Beyond the classroom: A resource to support teaching and learning.


Within this section secondary research will be discussed.

Tip 1: Asking your teacher or school library for assistance.  This method is a good starting point as your teacher would have some helpful hints as to where you may find relevant material to begin your research.

Tip 2:  Cyphering through relevant and factual information. In order to use information within assessment it must be factual. Ways this can determined are by checking if the information has an accredited author?

-Can the information be checked?

-Is the page dated?

-Sources ending in .edu or .gov are reliable

-Be aware that some sites maybe biased, this may require for research into the validity of the information.

Tip 3: Using relevant search phrases.

Be short and specific when searching for information. Using key words as opposed to phrases should deliver specific information, if some words do not work try different phrasing or using different wording

Tip 4: Stay focused. Ensure you are free from distractions such as social media, videos or games that may distract you. However if there are methods that help you focus, such as music, use this to your advantage (“Sorting fact from fiction – School A to Z”, n.d.), (Gavin, 2016).


How might we now choose which information is relevant and worth expanding and what is not required? The university of New South Wales has complied a list of question that relate to using information within assignments (“Selecting Information for Your Assignments”, 2014). Which is as below:

Is the information useful?

– Can it be used in the task?

– Does it relate to the topic of discussion?

– Can it be used to effectively answer the question?

Will this information add to my knowledge?

– has it helped to broaden my knowledge of the topic?

– Does it provide background information?

– How specific is the information to the task?

When will I use this information?

– Does it help the argument?

– Can it be used to find other information?

– Can I use the information as evidence?

Is the information up to date?

– Is the material dated?

-Is it within the last 10 years?

– Does the information need to be up to date?

Is the information reliable?

Is the information easy to understand?

– Is the information easy to decipher?

– Will I be able to place it within my assignment to make sense?

– Is other information available that is easier to understand?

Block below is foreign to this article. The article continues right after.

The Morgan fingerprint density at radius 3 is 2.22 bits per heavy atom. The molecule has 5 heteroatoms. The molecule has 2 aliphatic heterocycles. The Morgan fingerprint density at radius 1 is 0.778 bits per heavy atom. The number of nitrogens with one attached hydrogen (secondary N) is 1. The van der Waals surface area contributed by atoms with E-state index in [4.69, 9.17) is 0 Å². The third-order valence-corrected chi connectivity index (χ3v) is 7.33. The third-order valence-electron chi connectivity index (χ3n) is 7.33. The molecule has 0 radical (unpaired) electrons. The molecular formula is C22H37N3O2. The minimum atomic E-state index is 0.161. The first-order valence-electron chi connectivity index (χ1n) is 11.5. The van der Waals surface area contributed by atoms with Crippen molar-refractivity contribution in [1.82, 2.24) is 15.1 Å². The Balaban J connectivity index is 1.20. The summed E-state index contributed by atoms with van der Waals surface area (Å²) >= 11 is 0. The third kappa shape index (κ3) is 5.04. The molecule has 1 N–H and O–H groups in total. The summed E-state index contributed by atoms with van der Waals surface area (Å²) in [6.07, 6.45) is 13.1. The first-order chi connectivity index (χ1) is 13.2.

Is this information vital to my assessment?

– Does the information help to answer the assignment?

– Is this information essential?

– Am I restating any previous information?

– Is better material available?

– Is the information to complex or to simple?

– has the information strengthened the argument?

– Is this enough information for the task?

(“Selecting Information for Your Assignments”, n.d.)

Through these questions, students should be able to formulate how relevant their research findings and how they can integrate this knowledge into their assessment pieces.


When validity is discussed, it is in terms of how truthful is the information being given. This next section discusses how to effectively source information that is valid.

Firstly, what makes a source valid?

-Is there and author?

Without an author it difficult to ensure that information is factual.

– Is the work dated?

If the work is undated it is unclear whether or not the information is up to date.

– Is it relevant?

How relevant is the information to your task? Is it linked to other information that supports the view?

Secondly, looking at the different types of sources used.


Written by experts in the field. Provides multiple views and relevant referenced sources of material from other scholars


Comes from a single view of the practice and from others in similar roles


Written to cater for various levels of knowledge, may be simplified and may lack detailed information. (“What is a “Good” Source? Determining the Validity of Evidence: Professional Writing Program”, n.d.)

Ultimately it is up to the writer of the assessment to determined if the information being studied is valid for use in their assessment piece.



To begin with, what is the importance of referencing and why is it required? All of us do not have all the answers to everything and so researched information is required when writing assessment pieces ,and in so all writers will need to source other material. Within this aspect all material found via the internet, books and so on must be referenced accordingly. Through referencing we not only avoid plagiarism but also credit those whose work we have accessed, thus not taking credit from others where it is due.

An article by the University of New South Wales (“Why is Referencing Important?”, 2013) provides a clear example of how referencing not only credits the original authors but creates a clear and persuasive text through displaying different sources of information. This then strengthens the view of the text.

A last major point within referencing is that of the type of reference. In regards to this, it is up to your Teacher as to what style is required. Searching for the appropriate style via internet search engines will provide guides as to both in text and end of paper reference.



Gavin, M. (2016). 5 Ways to Make Online Research Easier. Retrieved 12 October 2016, from

Selecting Information for Your Assignments. (2014). Retrieved 14 October 2016, from

Selecting Information for Your Assignments. Retrieved 17 October 2016, from

Sorting fact from fiction – School A to Z. Retrieved 13 October 2016, from

What is a “Good” Source? Determining the Validity of Evidence: Professional Writing Retrieved 16 October 2016, from

Why is Referencing Important?. (2013). Retrieved 16 October 2016, from


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